I’d like to think that there was some magical era in the Internet’s past when this type of behavior didn’t exist. I remember trash talking in AOL chat rooms in the late 90’s. I remember griefing in MMO chats in games like Ultima Online and World of Warcraft. But it wasn’t this widespread and pernicious. It was localized. It was something you could turn off and walk away from and it was separate from your real life. Or at least that’s how it felt.

Probably three things led to the escalation and spread of the problem: smartphones, more widespread social networks like Twitter and Facebook, and the idea that you should use your real name online and “put yourself out there”, which later evolved into the idea of building your “personal brand” online.

The idea that you could turn yourself into a “brand” and attract attention led to polarization to gain and influence people politically, which fueled the spread of conspiracy theories and crackpot ideas on all ends of the political spectrum. And of course there are all the idiots eating tide pods and creating challenges to monetize their notoriety.

I had this idea when I was a kid that the Internet was going to help me learn things and that I would meet interesting people from all over the world that could teach me how to be a better person. In some cases that’s true, but there’s a lot more chaff than wheat in the field.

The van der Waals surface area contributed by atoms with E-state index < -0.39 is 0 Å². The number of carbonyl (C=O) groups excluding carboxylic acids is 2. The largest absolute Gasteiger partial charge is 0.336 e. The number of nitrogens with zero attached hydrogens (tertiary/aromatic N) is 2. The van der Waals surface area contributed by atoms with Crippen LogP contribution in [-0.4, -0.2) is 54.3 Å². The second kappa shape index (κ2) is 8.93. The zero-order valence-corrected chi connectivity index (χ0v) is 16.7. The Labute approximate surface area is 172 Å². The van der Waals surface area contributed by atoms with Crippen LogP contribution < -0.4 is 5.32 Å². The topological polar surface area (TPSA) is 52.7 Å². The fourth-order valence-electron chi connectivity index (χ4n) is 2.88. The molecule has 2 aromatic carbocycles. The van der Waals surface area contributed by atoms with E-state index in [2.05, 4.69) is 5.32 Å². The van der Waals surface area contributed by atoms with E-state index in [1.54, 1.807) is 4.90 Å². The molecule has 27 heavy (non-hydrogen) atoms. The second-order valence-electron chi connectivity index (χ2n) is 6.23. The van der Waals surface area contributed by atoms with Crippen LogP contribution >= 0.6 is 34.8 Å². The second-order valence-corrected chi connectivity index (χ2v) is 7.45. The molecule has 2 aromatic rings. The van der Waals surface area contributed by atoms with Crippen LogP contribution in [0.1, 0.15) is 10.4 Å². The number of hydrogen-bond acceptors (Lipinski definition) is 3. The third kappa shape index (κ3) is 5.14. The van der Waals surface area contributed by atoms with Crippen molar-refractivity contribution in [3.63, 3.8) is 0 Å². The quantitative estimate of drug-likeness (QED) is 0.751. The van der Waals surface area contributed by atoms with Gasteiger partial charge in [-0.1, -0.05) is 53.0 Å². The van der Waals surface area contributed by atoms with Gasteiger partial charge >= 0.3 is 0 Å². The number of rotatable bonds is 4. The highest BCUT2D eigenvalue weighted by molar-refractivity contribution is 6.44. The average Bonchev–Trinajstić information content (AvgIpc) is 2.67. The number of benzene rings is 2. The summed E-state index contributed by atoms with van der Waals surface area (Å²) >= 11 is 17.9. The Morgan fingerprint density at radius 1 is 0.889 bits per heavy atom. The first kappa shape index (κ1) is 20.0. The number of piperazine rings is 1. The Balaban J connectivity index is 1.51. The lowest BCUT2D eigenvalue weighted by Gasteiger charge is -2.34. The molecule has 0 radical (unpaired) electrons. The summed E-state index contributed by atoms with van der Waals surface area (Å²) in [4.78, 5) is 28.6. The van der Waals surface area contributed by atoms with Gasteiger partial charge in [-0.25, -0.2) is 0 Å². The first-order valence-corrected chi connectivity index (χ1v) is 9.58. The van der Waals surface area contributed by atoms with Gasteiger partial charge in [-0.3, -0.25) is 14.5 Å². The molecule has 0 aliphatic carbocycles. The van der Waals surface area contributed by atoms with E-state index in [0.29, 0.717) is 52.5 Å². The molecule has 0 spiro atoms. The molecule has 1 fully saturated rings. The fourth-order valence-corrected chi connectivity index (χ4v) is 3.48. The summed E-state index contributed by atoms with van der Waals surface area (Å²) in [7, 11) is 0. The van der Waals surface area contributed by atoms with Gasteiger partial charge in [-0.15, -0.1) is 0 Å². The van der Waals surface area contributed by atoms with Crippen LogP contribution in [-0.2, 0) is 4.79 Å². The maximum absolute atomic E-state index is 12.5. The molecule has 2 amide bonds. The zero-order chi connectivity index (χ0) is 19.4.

I guess I need to put more effort into curating the content that I look at, but the Internet seems geared towards overcoming people’s personal preferences to push sensationalized content for ad revenue. I would like to believe that if the barrier for self-hosting content (like, on a server in your house) were lowered both in terms of education and hardware/access costs (some ISPs charge extra to open the ports necessary for a home server to connect to the Internet) then we could overcome a lot of this BS, but I also feel like this somehow ties in to larger issues of wealth disparity and that some people are willing to push anything online if it’s going to make them money.

Maybe I’m just getting old and this is the equivalent of wanting young people to stop playing their boomboxes so loud, but I hope that one day the Internet is more than it is today in terms of quality.